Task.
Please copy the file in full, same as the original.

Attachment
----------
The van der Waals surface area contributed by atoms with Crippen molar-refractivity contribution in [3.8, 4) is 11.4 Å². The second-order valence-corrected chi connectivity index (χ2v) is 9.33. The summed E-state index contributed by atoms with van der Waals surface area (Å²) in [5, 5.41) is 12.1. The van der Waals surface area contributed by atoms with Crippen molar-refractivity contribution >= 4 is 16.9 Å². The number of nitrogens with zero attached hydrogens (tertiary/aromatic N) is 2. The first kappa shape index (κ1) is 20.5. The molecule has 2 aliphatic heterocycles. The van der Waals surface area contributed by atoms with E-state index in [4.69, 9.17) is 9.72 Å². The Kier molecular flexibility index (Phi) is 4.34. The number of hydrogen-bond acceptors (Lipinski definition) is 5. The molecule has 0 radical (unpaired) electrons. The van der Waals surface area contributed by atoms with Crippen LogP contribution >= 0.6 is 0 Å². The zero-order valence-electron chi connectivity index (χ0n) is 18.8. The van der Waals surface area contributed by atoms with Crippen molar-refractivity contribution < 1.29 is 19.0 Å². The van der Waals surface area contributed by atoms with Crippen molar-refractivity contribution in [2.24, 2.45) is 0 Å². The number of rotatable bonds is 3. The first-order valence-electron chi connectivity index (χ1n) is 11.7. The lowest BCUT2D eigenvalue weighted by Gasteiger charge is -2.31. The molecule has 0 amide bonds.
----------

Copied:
The van der Waals surface area contributed by atoms with Crippen molar-refractivity contribution in [3.8, 4) is 11.4 Å². The second-order valence-corrected chi connectivity index (χ2v) is 9.33. The summed E-state index contributed by atoms with van der Waals surface area (Å²) in [5, 5.41) is 12.1. The van der Waals surface area contributed by atoms with Crippen molar-refractivity contribution >= 4 is 16.9 Å². The number of nitrogens with zero attached hydrogens (tertiary/aromatic N) is 2. The first kappa shape index (κ1) is 20.5. The molecule has 2 aliphatic heterocycles. The van der Waals surface area contributed by atoms with E-state index in [4.69, 9.17) is 9.72 Å². The Kier molecular flexibility index (Phi) is 4.34. The number of hydrogen-bond acceptors (Lipinski definition) is 5. The molecule has 0 radical (unpaired) electrons. The van der Waals surface area contributed by atoms with Crippen LogP contribution >= 0.6 is 0 Å². The zero-order valence-electron chi connectivity index (χ0n) is 18.8. The van der Waals surface area contributed by atoms with Crippen molar-refractivity contribution < 1.29 is 19.0 Å². The van der Waals surface area contributed by atoms with Crippen molar-refractivity contribution in [2.24, 2.45) is 0 Å². The number of rotatable bonds is 3. The first-order valence-electron chi connectivity index (χ1n) is 11.7. The lowest BCUT2D eigenvalue weighted by Gasteiger charge is -2.31. The molecule has 0 amide bonds.